Get-hooked October 10, 2019
Delhi student starts Safe Space Club to generate important conversations about disability & gender
In an attempt to trigger deep conversations about gender and disability, Delhi Vedika Sharma has started a Safe Space Club where she invites youth to talk about concerns related to disability and gender. The clubs are held in her neighbourhood at accessible venues so people with disabilities can participate.
Just 17 years old, Vedika Sharma, a student of The Shri Ram School, Moulsari wants to change the stereotypes regarding gender and disability. Her determination to change traditional attitudes has led her to start a Safe Space Club, where young people from different genders and backgrounds come together to share ideas and experiences.
I have published my first book recently called ‘Boys Will Be Boys Better’, which is a collection of essays and poems that serve as a boys’ guide to feminism. To create further impact in my community, I followed this, with a Safe Space Club where we discuss various topics regarding gender equality and discrimination on the basis of disability. – Vedika Sharma, Author & Founder, Safe Space Club
Vedika, who studies at an inclusive school, says she was made aware of the need to include disability after hearing disabled students at her school talk about their experiences of being bullied. “When you witness so many instances of discrimination on the basis of gender, caste, and disability, you realise there’s a need to create a safe space where people can talk about their experiences freely.”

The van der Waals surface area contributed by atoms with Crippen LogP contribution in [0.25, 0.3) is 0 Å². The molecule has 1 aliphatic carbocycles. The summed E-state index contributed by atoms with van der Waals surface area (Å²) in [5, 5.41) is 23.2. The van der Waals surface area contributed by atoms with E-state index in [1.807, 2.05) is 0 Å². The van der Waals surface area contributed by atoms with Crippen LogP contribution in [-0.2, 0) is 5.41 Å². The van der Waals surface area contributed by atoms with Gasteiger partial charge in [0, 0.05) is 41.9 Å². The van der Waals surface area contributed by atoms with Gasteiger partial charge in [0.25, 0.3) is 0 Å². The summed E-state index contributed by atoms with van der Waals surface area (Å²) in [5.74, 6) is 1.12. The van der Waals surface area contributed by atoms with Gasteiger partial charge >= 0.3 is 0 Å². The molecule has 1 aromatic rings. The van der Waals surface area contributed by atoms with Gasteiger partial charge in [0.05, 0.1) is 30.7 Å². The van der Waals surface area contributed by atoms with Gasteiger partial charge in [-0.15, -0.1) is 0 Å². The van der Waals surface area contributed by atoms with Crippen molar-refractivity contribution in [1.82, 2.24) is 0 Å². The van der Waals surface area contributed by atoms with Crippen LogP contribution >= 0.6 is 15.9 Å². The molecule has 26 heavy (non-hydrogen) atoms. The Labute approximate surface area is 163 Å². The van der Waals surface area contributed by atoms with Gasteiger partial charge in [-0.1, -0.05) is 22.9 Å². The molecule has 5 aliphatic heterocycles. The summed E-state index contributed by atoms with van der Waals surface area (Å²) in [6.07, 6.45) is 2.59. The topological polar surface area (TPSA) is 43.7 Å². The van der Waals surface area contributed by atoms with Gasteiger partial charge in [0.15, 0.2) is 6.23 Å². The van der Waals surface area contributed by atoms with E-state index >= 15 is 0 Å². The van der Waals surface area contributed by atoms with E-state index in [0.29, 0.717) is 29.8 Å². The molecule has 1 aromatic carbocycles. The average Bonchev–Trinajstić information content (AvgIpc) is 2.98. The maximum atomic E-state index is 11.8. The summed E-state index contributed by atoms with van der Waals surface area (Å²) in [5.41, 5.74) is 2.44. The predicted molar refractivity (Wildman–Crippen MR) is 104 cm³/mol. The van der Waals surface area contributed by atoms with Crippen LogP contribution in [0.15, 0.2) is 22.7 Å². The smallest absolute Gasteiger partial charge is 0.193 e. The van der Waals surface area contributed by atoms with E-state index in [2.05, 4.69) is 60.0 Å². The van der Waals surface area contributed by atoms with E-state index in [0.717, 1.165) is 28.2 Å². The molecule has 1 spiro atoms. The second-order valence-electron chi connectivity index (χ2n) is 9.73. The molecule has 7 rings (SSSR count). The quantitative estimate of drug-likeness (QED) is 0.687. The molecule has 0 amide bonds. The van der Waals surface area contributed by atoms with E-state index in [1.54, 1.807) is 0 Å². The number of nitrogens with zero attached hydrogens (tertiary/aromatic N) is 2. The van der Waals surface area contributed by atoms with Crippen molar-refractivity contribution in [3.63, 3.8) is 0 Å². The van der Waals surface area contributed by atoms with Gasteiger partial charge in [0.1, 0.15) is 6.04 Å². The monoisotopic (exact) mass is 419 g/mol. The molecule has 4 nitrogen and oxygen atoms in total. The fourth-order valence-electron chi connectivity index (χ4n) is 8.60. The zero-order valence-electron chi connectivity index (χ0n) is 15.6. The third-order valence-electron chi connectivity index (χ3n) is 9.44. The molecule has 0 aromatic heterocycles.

Five sessions of the Safe Space Club have been held do far, most of them in Vedika’s colony in an accessible area. Among those to attend was a student at her school who has Asperger’s syndrome.
“The conversation was about celebrating differences”, said the student, who does not wish to be identified. “All of had to write on a piece of paper whether we had been discriminated against for our differences. We didn’t have to share specific details, just a broad outline and how we felt about it. Later we all discussed how we felt, what we didn’t like about it.”
Most of the participants don’t know each other which helps with opening up freely.
“Initially it was hard and I was a bit hesitant”, said the unnamed student. “But the session definitely helped. I explained to them what Asperger’s syndrome was all about and it felt good because as an NIOS student in school I am in a separate group and don’t get to interact with a larger bunch of students”.
Vedika, who is a budding author, hopes to trigger a larger change in the world around her. Such sensitivity in someone so young is something to be celebrated.
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